what formula do i use to get the debt ratio? and what does it mean when the words show up on a financial worksheet like this: Income/debt/Expense? :help

Your own debt to income ratio?

Figure out your monthly take home pay (minus deductions)

Then figure out all your monthly debt expenses

Divide your total monthly debt expenses by your total monthly income from all sources (minus deductions). This is your debt to income ratio.

I’m lost, are you talking about income/debt ratio of people your considering talking to in effort to purchase their home?

We put together data sheets for clients of prospects for direct mail and phone marketing that show debt to income ratio, as well as a host of other valuable data points such as (revolving credit, %LTV, Income, Children (?)).

If you’re talking about finding this type of information on one individual that would be difficult. However you can purchase lists of this data for marketing purposes.

Is this what you’re asking or did I miss the mark?

Regards,

thanks for giving me some clarity

LoriK,

All the lenders I have ever dealt with used gross income, not take home, in the calculations. The debt to income ratio equation is simply monthly fixed expenses divided by gross monthly income (before taxes and deductions).

Monthly fixed expenses include all debt, such as house payment or rent, COA/HOA fees, PMI, minimum payments on credit card and other revolving credit balances; car payments, alimony, child support, etc. Do not include grocery, telephone, and utility bills or any debt that will be paid off in the next few months. If your car loan will be paid off two or three months from now, it is not included in the equation.

Now that you know how the debt to income ratio is calculated, I am going to guess at what the “Income/debt/Expense” numbers are looking for on the financial worksheet you are looking at. It may help if we could also see the worksheet so we would have a better context for your question. Regardless, I will take a stab at it.

I am assuming that you are filling out a financial worksheet for a lender as part of your application for a mortgage loan. The lender will look at your debt to income ratio as a quick and dirty estimate of the percentage of your income that is available for a mortgage payment after all other continuing obligations are met.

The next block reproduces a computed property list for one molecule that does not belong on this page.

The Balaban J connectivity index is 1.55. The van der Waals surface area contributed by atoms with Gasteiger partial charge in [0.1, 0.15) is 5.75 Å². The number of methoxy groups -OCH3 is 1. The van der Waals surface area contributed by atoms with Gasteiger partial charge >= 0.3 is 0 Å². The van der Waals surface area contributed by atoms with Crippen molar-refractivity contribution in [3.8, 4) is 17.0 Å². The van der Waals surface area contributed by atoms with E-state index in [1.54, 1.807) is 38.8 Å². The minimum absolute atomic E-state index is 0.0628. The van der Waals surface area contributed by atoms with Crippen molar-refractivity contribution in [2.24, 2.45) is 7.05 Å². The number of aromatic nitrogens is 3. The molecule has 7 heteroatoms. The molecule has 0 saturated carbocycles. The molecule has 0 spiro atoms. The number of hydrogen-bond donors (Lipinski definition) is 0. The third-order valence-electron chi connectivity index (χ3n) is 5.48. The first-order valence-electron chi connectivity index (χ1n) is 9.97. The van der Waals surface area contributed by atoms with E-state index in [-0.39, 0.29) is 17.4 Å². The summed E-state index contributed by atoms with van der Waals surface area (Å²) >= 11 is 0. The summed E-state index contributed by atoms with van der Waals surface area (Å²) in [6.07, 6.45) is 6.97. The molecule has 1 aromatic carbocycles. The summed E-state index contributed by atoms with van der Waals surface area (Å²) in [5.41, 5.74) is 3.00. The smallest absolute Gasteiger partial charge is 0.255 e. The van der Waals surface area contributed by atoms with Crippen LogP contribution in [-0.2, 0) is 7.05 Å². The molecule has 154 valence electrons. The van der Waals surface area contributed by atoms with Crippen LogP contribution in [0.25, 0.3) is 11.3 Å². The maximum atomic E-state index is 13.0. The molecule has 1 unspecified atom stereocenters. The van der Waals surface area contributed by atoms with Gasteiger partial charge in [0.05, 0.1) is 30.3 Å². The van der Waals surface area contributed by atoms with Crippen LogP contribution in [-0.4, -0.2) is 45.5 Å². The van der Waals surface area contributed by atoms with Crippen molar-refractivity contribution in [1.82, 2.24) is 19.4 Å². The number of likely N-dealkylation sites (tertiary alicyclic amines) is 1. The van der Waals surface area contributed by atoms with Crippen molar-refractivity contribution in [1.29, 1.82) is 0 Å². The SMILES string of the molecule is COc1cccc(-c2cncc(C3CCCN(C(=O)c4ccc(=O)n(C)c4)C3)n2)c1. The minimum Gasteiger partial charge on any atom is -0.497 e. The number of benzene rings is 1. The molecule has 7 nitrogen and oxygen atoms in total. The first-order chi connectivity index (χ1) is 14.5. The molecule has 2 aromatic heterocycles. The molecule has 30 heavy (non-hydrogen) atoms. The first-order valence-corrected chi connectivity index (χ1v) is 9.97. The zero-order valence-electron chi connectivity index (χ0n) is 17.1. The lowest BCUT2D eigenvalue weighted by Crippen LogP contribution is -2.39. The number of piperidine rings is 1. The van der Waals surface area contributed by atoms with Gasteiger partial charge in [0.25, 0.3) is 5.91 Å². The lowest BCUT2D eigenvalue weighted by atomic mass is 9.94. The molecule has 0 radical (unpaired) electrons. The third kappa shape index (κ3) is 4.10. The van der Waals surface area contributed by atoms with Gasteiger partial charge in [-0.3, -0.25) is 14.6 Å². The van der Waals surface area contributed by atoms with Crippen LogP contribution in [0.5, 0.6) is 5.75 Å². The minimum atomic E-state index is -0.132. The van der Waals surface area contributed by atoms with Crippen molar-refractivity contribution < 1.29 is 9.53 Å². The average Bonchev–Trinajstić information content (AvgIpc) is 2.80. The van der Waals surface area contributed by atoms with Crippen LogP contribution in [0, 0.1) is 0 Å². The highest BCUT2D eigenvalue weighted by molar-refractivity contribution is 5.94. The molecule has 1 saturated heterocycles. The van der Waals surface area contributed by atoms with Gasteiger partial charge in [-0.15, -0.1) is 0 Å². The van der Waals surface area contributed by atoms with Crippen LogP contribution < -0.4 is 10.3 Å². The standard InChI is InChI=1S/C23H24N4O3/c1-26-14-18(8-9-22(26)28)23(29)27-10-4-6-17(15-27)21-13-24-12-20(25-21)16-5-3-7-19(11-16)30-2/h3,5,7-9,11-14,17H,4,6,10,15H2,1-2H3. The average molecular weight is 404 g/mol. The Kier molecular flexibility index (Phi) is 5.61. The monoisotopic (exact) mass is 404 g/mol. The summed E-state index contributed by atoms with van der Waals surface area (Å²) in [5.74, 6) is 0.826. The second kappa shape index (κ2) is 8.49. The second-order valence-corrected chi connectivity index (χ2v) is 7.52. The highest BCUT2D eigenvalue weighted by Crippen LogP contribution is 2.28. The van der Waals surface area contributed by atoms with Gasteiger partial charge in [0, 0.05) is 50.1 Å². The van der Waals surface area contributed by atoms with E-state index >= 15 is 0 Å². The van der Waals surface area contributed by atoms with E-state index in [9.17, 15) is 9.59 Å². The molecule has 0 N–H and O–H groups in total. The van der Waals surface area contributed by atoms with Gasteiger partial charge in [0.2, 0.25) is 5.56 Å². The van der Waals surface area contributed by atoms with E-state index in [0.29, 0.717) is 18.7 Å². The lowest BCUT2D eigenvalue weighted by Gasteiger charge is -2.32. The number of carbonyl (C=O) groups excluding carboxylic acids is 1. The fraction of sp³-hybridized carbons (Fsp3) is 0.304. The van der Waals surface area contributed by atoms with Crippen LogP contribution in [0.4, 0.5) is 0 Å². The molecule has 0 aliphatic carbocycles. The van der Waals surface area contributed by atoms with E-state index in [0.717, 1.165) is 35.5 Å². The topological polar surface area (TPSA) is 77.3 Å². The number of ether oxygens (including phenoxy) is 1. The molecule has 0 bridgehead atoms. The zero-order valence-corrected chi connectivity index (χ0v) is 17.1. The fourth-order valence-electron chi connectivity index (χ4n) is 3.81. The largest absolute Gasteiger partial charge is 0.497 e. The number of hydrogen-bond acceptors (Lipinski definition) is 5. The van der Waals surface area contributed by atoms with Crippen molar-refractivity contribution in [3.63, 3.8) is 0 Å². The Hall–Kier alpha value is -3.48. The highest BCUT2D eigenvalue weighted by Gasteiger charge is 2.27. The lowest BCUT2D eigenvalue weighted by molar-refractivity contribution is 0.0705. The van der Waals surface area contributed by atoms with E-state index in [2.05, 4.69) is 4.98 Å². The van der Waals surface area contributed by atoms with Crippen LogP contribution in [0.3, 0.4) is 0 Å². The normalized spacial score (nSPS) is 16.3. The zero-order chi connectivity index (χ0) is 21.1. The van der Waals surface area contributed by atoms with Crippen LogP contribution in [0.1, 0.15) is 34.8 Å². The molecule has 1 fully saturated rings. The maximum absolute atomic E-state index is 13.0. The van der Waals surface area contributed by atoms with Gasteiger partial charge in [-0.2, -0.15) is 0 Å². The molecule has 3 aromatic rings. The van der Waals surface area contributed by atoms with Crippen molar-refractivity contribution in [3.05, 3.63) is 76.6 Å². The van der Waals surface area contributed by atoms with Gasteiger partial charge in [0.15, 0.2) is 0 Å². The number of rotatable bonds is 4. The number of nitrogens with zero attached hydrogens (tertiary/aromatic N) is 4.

You may see conventional loan debt limits referred to as the 28/36 qualifying ratio. Those numbers refer to two percentages that are used to examine two aspects of your debt load – your housing expense ratio and your total debt to income ratio.

The first number – 28% – indicates the maximum percentage of your monthly gross income that the lender allows for just your housing expense. This ratio is the total of your housing expenses divided by your gross monthly income. Only include payments for the mortgage loan principal and interest, private mortgage insurance, hazard insurance, property taxes, and homeowner’s association dues as your housing expenses.

The second number – 36% – refers to the maximum percentage of your monthly gross income that the lender allows for housing expenses plus recurring debt. Recurring debt includes the minimum monthly payment on your credit cards, child support, car loans, and any other recurring obligations that will not be paid off within a relatively short period of time (6-11 months). This second number is what is generally called the debt-to-income ratio (DTI).

Not all loans are the same. Conventional loan ratios used to be 28/36. FHA loan ratios were a little more generous, 29/41. VA loans allowed a maximum debt to income ratio of 41. These ratios are not hard and fast either. If you have a high net worth and lots of liquid assets, lenders may allow a DTI as high as 54. In our current mortgage environment, lenders may be tightening up their standards.

Now that you know that there are really two ratios, a housing expense ratio and a debt to income ratio, I am guessing that the “Income/Debt/Expense” entry on the worksheet is asking you for your Gross Monthly Income, your monthly Housing Expense, and the total of your housing expense plus all other Recurrring Debt Expense.

So, if you have a gross monthly income of $3650, a monthly housing expense of $1050, and $300 in other recurring debt, you would enter “3750/1350/1050” on the worksheet.

Just my guess. You would have to ask the individual who gave you the form to fill out for their specific instructions to be sure.